Quantitative Measurement of GFP Transfection

Introduction to GFP

Green Fluorescent Protein (GFP) is a 26.9 kDa protein first identified in crystal jellyfish, Aequorea victoria. It was discovered that when exposed to blue or ultraviolet light the protein fluoresces green. After GFP was first expressed in E. coli in 1994 it was soon confirmed that GFP can also be successfully expressed in other organisms as well. Since then, not only have many fluorescent proteins of different colors been generated, but their function is enhanced to provide a faster and stronger fluorescent signal.

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GFP Applications

  • GFP is often used as a reporter of gene or protein expression. By detecting GFP expression it is possible to quantify the transfection/transduction efficiency.
  • By staining the cells with propidium iodide we can monitor the viability of the culture during GFP expression.
  • In cultures that are co-transduced with GFP and RFP, the Cellometer has the capability to capture, analyze, and report the population of GFP positive, RFP positive, or dual positive.

Acquiring GFP Expression Efficiency

With the Cellometer Vision CBA, just 20 µl of sample is added to the Cellometer Counting Chamber. Imaging and analysis of GFP expression is completed in less than 60 seconds. Bright field and fluorescent cell images can be viewed to check cell morphology and verify cell counting. Total cell count, concentration, and mean diameter are automatically displayed.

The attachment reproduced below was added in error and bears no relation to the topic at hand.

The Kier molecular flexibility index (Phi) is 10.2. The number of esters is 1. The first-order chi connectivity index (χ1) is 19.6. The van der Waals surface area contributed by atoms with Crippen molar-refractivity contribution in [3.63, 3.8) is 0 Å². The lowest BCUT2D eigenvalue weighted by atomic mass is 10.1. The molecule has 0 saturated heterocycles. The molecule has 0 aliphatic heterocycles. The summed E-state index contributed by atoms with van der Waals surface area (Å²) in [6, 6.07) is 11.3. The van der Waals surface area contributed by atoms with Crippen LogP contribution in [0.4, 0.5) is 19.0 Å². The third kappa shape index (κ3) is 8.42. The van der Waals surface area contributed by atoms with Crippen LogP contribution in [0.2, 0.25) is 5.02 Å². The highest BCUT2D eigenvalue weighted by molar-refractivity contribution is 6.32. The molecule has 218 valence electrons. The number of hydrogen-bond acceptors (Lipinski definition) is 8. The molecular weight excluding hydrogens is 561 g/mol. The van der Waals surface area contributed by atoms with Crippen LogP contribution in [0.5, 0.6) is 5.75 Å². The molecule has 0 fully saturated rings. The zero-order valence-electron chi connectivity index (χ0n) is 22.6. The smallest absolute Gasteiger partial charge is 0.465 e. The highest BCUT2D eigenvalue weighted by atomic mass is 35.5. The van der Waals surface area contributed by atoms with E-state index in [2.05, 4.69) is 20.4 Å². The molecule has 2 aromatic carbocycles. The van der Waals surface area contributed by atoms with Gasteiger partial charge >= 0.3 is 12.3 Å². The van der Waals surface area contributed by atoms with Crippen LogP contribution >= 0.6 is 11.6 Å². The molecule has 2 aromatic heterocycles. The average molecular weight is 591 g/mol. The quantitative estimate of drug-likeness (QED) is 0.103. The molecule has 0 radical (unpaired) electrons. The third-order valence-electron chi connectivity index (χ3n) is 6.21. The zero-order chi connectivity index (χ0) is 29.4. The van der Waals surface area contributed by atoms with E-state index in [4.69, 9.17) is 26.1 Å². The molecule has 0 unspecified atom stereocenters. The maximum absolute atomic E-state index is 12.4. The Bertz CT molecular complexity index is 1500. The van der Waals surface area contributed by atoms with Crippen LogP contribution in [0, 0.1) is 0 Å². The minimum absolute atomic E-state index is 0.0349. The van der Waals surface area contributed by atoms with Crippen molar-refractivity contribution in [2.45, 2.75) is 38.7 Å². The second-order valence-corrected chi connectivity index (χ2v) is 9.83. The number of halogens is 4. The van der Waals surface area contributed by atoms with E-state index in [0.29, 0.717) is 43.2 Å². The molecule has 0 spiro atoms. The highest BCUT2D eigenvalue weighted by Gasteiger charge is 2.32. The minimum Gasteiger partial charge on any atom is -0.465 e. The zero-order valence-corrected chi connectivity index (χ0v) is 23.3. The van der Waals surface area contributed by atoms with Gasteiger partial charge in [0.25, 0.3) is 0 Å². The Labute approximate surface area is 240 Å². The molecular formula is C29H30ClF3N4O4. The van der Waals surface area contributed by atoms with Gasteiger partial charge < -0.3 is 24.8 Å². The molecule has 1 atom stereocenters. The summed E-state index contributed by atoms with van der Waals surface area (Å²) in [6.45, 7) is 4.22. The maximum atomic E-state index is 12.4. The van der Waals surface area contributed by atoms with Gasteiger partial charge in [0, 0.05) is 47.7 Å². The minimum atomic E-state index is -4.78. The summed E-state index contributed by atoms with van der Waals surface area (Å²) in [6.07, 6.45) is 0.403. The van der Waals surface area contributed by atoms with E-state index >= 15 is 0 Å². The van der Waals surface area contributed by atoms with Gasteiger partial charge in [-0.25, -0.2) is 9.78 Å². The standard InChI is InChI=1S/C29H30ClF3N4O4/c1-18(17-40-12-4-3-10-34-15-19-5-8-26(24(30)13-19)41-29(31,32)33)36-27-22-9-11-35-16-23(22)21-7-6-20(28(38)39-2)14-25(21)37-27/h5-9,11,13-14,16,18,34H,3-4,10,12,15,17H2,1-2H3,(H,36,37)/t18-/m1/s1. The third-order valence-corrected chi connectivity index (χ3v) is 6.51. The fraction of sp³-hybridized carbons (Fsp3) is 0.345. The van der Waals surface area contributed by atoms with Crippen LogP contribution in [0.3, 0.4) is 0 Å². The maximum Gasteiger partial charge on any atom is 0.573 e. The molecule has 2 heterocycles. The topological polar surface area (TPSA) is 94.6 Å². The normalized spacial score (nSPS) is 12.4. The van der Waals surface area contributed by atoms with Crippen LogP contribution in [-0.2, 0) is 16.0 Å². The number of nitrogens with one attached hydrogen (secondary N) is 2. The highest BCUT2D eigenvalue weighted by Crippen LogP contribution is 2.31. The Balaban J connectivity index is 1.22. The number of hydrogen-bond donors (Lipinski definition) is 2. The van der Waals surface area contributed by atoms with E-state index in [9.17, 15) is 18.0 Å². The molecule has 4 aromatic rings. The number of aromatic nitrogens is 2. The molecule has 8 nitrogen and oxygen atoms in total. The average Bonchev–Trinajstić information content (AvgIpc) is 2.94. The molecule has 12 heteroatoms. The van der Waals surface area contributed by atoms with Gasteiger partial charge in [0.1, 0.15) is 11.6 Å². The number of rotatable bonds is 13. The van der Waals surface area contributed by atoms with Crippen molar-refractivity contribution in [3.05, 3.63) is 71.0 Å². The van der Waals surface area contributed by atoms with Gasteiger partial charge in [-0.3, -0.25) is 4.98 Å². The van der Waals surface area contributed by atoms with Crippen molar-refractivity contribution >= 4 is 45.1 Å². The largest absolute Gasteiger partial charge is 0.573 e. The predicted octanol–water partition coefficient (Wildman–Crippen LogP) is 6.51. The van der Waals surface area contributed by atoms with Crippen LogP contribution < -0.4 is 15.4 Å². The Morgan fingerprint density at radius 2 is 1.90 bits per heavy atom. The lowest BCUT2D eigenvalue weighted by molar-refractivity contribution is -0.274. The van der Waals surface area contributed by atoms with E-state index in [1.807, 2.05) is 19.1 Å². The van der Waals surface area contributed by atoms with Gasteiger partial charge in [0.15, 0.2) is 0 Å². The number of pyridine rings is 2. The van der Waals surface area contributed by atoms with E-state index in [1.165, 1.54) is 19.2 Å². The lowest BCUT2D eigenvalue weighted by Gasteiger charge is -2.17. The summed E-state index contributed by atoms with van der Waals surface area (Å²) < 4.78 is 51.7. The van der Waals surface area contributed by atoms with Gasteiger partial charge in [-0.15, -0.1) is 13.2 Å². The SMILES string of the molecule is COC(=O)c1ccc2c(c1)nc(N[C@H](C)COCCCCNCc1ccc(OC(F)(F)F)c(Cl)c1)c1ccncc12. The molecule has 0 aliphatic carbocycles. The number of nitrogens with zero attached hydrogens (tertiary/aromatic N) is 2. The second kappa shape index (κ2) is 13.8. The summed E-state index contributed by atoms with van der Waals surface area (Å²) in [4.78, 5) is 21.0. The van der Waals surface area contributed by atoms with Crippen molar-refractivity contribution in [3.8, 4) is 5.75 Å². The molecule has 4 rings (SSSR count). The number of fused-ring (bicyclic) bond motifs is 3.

Quantifying GFP Efficiency in 4 Easy Steps

1. Pipette 20 µl of sample into a disposable slide.

2. Insert slide into the instrument

3. Select assay from a drop down menu

4. Click count, acquire image and view cell count, concentration, diameter and percent of GFP positive cells

GFP Expression in 293T Cells

Automatically measure the number and percent of GFP positive cells in the population.

Bright Field and Fluorescent 293T Cell Images

Count Concentration Mean Diameter
BR1: 1058 1.52×10^6 cells/mL 15.2 micron
GFP: 594 8.56×10^5 cells/mL 16.8 micron
GFP Positive 56.4%

RFP Expression in RWPE-1 Cells

Automatically measure the number and percent of RFP positive cells in the population.

Bright Field and Fluorescent RWPE-1 Cell Images

Count Concentration Mean Diameter
BR1: 1216 1.77×10^6 cells/mL 19.6 micron
RFP: 596 8.70×10^5 cells/mL 21.2 micron
RFP Positive 49.2%

GFP Expression and Propidium Iodide Viability in Mouse Embryonic Stem Cells

Monitor cell health by adding PI to the GFP expression assay. The number and percent of the dead, PI positive cells, are shown along with the GFP expression readout.

Bright Field and Fluorescent Cell Images of Mouse Embryonic Stem Cells

Count Concentration Mean Diameter Ratios
GFP: 452 cells 1.29×10^6 cells/mL 12.2 microns GFP Positive: 17.7%
PI Positive: 46.7%
Dual Positive: 0.1%
PI: 1203 cells 3.39×10^6 cells/mL 9.4 microns
BR Total Cell: 2570 cells 7.26×10^6 cells/mL 10.0 microns

Co-Expression of GFP/RFP in T-cells

Image and Analyze double positive GFP/RPF cell populations. The Cellometer automatically reports each population as well as number and percent of dual positive cells.

Bright Field and Fluorescent T-Cell Images

Count Concentration Mean Diameter Ratios
GFP: 368 cells 5.20×10^5 cells/mL 10.3 microns GFP Positive: 38.4%
RFP Positive: 69.5%
Dual Positive: 38.2%
RFP: 667 cells 9.42×10^5 cells/mL 10.1 microns
BR Total Cell: 962 cells 1.36×10^6 cells/mL 9.0 microns

Detecting Cells Expressing Weak GFP Signal